Star Symbol in Menu


Read and Search The Third Testament
 
 Chap.:  
(1-17) 
 
Advanced search
Table of Contents for The Mystery of Prayer   

 

 
Chapter 1
Modern Man's attitude to prayer
Amongst those who have no thorough knowledge of the mystery, technique and special importance of prayer, the thought may easily occur that prayer is of no interest to modern Man. Indeed, even amongst those who study spiritual science, one may find people who really cannot feel comfortable about praying to God. They wonder what there is left to pray for when everything is logical and perfect, when "everything is very good". Would it not be blasphemy to implore the Godhead for some special favour or "help in the hour of need", when everything is embraced by the divine will so that "even the very hairs on our heads are numbered", when not even a speck of dust can fall by chance?
      It is a matter of course that the materialist who has no knowledge whatsoever of any purely spiritual or cosmic phenomena, but has faith only in what can be weighed and measured, considers praying to be pure nonsense and the culmination of naivety and superstition. But can he, in the long run, base his life on this point of view? Can great knowledge of material matter and an ensuing acquisition of a prominent scientific and social position be a guarantee that he will never become unhappy?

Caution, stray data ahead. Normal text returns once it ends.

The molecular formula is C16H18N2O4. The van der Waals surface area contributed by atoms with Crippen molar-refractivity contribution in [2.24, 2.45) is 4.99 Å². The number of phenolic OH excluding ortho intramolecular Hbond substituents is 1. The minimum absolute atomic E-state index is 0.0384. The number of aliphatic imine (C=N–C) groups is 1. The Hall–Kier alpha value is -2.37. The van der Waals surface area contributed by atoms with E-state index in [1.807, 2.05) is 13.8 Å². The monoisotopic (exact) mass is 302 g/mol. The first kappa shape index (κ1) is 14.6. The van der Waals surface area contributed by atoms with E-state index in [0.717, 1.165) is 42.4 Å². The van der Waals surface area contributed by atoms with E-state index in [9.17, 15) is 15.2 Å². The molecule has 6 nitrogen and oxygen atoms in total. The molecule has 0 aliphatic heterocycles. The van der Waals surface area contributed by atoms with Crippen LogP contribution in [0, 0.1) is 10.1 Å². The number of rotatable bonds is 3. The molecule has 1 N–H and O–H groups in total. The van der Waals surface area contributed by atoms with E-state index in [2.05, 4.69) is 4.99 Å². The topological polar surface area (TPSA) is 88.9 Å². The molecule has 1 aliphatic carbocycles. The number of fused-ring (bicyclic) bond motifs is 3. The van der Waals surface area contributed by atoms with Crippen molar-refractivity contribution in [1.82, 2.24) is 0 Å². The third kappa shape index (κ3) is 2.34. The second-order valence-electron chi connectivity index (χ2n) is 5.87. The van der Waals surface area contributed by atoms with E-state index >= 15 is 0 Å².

And what about the developed religious person who already believes that everything is subordinate to the divine will? The person in question has even begun to see that this is so. Is this vision or this new knowledge a completely reassuring guarantee that he will never become unhappy either? No, certainly not. No knowledge, whether of the material or the spiritual plane, can give such a guarantee. Of what use is it to be a brilliant geologist, physicist, chemist or even psychologist? Can that guarantee that one will never lose those one loves most? Can that guarantee that one's spouse will not fall ill and die prematurely? Can that guarantee that one's children will become exactly the magnificent examples of health, morals, intelligence and status that one has, in all sincerity, hoped for and dreamt of?
      Is not the distinguished religious scientist in precisely the same situation? Does the knowledge he possesses about the perfection of the universe give him any guarantee that he will not meet with the same calamities? No, knowledge alone cannot guarantee happiness.


Comments can be sent to The Martinus Institute.
Information about errors and shortcomings as well as technical problems can be sent to webmaster.